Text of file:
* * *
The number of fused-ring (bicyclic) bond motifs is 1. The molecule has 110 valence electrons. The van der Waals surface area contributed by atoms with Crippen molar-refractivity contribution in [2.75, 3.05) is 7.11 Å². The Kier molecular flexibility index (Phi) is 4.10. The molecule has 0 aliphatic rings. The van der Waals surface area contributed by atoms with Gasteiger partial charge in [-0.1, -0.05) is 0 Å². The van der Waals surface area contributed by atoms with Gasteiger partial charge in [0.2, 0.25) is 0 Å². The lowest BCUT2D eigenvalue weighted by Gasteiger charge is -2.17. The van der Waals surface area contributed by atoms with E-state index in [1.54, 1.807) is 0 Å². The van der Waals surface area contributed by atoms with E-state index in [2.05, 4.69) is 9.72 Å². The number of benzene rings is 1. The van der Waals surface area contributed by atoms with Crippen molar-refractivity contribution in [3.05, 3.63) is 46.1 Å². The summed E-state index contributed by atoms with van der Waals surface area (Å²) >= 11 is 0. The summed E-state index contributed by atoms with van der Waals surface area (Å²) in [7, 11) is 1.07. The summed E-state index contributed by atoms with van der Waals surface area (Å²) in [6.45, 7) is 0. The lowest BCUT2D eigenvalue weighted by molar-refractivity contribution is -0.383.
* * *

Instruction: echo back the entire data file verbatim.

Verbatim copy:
The number of fused-ring (bicyclic) bond motifs is 1. The molecule has 110 valence electrons. The van der Waals surface area contributed by atoms with Crippen molar-refractivity contribution in [2.75, 3.05) is 7.11 Å². The Kier molecular flexibility index (Phi) is 4.10. The molecule has 0 aliphatic rings. The van der Waals surface area contributed by atoms with Gasteiger partial charge in [-0.1, -0.05) is 0 Å². The van der Waals surface area contributed by atoms with Gasteiger partial charge in [0.2, 0.25) is 0 Å². The lowest BCUT2D eigenvalue weighted by Gasteiger charge is -2.17. The van der Waals surface area contributed by atoms with E-state index in [1.54, 1.807) is 0 Å². The van der Waals surface area contributed by atoms with E-state index in [2.05, 4.69) is 9.72 Å². The number of benzene rings is 1. The van der Waals surface area contributed by atoms with Crippen molar-refractivity contribution in [3.05, 3.63) is 46.1 Å². The summed E-state index contributed by atoms with van der Waals surface area (Å²) >= 11 is 0. The summed E-state index contributed by atoms with van der Waals surface area (Å²) in [7, 11) is 1.07. The summed E-state index contributed by atoms with van der Waals surface area (Å²) in [6.45, 7) is 0. The lowest BCUT2D eigenvalue weighted by molar-refractivity contribution is -0.383.